Malaysian police investigating what US and South Korean officials say was an assassination carried out by North Korean agents took statements from the three North Koreans before they were allowed to leave the country.
"We have obtained whatever we want from them... They have assisted us and they have been allowed to leave," police chief Khalid Abu Bakar told a news conference in Kuala Lumpur, saying there was no grounds to hold the men.
Kim Jong Nam, the elder half-brother of the North's young, unpredictable leader Kim Jong Un, was killed at Kuala Lumpur's airport on Feb. 13 in a bizarre assassination using VX nerve agent, a chemical so lethal that it is on a U.N. list of weapons of mass destruction.
China's Foreign Ministry spokesman Lu Kang said the remains of a North Korean citizen killed in Malaysia were returned to North Korea via Beijing along with "relevant" North Korean citizens.
Malaysian authorities released Kim's body on Thursday in a deal that secured the release of nine Malaysian citizens held in Pyongyang after a drawn out diplomatic spat.
Malaysian police had named eight North Koreans they wanted to question in the case, including the three who were given safe passage to leave Malaysia on Thursday evening.
Television footage obtained by Reuters from Japanese media showed Hyon Kwang Song, the second secretary at the North Korean embassy in Kuala Lumpur, and Kim Uk Il, a North Korean state airline employee on the flight from Kuala Lumpur to Beijing.
The police chief confirmed they were accompanied by compatriot Ri Ji U, also known as James, who had been hiding with them at the North Korean embassy in Kuala Lumpur.
Malaysian prosecutors have charged two women - an Indonesian and a Vietnamese - with killing him, but South Korean and U.S. officials had regarded them as pawns in an operation carried out by North Korean agents.
Kim Jong Nam, who had been living in exile in the Chinese territory of Macau for several years, survived an attempt on his life in 2012, according to South Korean lawmakers.
They say Kim Jong Un had issued a "standing order" for his assassination to consolidate his own power following their father's death in 2011.
The other North Koreans named by Malaysian investigators are all back in North Korea.
Police believe four fled Malaysia on the same day as the murder and another was held for a week before being released due to insufficient evidence.
Angered by the probe, North Korea issued a travel ban on Malaysians earlier this month, trapping three diplomats and six family members - including four children - in Pyongyang.
Malaysia, which had previously friendly ties with the unpredictable nuclear-armed state, responded with a ban of its own, but was left with little option but to accede to North Korea's demands for the return of the body and safe passage for the three nationals hiding in the embassy.
Malaysian Prime Minister Najib Razak , who is currently on an official visit in India, issued a statement announcing the return of the body, but did not mention Kim by name.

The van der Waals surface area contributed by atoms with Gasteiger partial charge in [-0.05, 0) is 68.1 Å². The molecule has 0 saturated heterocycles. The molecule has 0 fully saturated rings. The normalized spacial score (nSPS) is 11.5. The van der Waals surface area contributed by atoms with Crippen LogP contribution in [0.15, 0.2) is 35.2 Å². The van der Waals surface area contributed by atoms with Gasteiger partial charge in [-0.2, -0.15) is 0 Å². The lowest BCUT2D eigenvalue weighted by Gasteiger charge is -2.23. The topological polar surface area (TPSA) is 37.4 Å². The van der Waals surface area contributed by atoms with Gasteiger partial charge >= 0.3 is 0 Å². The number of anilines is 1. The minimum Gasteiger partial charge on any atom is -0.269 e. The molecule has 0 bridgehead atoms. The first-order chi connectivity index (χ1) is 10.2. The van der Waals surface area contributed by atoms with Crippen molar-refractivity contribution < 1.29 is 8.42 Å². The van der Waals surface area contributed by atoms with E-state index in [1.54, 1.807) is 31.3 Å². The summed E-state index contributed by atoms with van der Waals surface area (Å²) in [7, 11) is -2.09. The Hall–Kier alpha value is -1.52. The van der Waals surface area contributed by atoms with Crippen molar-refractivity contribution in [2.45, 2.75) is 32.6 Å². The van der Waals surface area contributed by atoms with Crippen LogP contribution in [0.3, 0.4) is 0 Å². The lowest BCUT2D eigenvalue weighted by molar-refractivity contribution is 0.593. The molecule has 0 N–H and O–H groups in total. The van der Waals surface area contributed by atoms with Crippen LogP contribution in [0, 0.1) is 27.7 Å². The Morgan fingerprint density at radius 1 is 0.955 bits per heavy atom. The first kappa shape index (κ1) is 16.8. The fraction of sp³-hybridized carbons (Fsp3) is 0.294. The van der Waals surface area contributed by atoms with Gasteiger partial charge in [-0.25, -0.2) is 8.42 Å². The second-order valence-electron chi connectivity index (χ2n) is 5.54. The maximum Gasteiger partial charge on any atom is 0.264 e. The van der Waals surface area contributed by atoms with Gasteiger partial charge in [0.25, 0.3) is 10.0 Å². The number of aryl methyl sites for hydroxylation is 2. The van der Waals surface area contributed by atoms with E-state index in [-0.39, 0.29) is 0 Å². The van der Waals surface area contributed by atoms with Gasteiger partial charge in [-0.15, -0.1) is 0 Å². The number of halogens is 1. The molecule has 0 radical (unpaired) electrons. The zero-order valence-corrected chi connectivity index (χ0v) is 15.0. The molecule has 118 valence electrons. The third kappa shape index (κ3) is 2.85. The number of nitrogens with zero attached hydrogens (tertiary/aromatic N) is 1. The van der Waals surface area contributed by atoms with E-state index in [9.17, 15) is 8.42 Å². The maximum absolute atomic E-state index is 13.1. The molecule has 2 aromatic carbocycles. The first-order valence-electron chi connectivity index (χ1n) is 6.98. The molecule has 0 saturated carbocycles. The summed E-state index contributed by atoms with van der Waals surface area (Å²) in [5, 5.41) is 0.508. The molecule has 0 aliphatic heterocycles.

"Following the completion of the autopsy on the deceased and receipt of a letter from his family requesting the remains be returned to North Korea, the coroner has approved the release of the body," Najib said, adding that the murder investigation would continue but the travel ban on North Koreas was lifted.
North Korea has maintained that the dead man is not Kim Jong Nam and that the body is that of Kim Chol, the name given in a passport found on the victim.
Using a DNA sample, Malaysian police have established that the victim was Kim Jong Nam. Police chief Khalid said the North Korean embassy had at first confirmed that the dead man was Kim Jong Nam, but changed its mind the next day.
The swap agreement brings to an end a diplomatic standoff that has lasted nearly seven weeks.
A North Korean statement on Thursday said both countries managed to "resolve issues arising from the death of a DPRK national."
"It is a win (for North Korea), clearly," Andrei Lankov, North Korea expert at Seoul's Kookmin University said on the swap deal. "I presume the Malaysians decided not to get too involved in a remote country's palace intrigues, and wanted their hostages back."
The nine Malaysians who had been trapped in Pyongyang arrived in Kuala Lumpur early Friday morning on board a small Bombardier business jet operated by the Malaysian air force.
Pilot Hasrizan Kamis said the crew dressed in civilian clothes as a "precautionary step" for the mission.
According to the Plane Finder tracking website the Bombardier took off from Pyongyang at the same time that the Malaysian Airlines flight MH360 left Kuala Lumpur for Beijing.
Mohd Nor Azrin Md Zain, one of the returning diplomats, said it had been an anxious period but they "were not particularly harassed" by the North Korean authorities.
The episode, however, is likely to have cost North Korea one of its few friends.
"I think this relationship is going to go into cold storage for a very long time," said Dennis Ignatius, a former Malaysian diplomat.